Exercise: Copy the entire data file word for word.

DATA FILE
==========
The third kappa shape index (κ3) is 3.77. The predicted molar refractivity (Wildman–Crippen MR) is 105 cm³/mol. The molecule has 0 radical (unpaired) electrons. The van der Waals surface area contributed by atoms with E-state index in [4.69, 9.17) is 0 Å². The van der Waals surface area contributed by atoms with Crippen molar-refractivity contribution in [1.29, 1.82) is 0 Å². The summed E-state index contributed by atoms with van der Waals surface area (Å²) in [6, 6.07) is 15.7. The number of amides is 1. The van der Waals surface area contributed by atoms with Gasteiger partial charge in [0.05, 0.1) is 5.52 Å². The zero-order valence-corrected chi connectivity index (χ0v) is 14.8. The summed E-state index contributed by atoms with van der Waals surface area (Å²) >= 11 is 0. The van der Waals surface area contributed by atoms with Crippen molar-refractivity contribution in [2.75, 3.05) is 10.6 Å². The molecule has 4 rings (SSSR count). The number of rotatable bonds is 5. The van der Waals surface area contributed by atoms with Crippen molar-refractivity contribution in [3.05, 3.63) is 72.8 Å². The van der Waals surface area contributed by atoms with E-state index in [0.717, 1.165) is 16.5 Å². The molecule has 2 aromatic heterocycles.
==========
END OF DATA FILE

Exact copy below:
The third kappa shape index (κ3) is 3.77. The predicted molar refractivity (Wildman–Crippen MR) is 105 cm³/mol. The molecule has 0 radical (unpaired) electrons. The van der Waals surface area contributed by atoms with E-state index in [4.69, 9.17) is 0 Å². The van der Waals surface area contributed by atoms with Crippen molar-refractivity contribution in [1.29, 1.82) is 0 Å². The summed E-state index contributed by atoms with van der Waals surface area (Å²) in [6, 6.07) is 15.7. The number of amides is 1. The van der Waals surface area contributed by atoms with Gasteiger partial charge in [0.05, 0.1) is 5.52 Å². The zero-order valence-corrected chi connectivity index (χ0v) is 14.8. The summed E-state index contributed by atoms with van der Waals surface area (Å²) >= 11 is 0. The van der Waals surface area contributed by atoms with Crippen molar-refractivity contribution in [2.75, 3.05) is 10.6 Å². The molecule has 4 rings (SSSR count). The number of rotatable bonds is 5. The van der Waals surface area contributed by atoms with Crippen molar-refractivity contribution in [3.05, 3.63) is 72.8 Å². The van der Waals surface area contributed by atoms with E-state index in [0.717, 1.165) is 16.5 Å². The molecule has 2 aromatic heterocycles.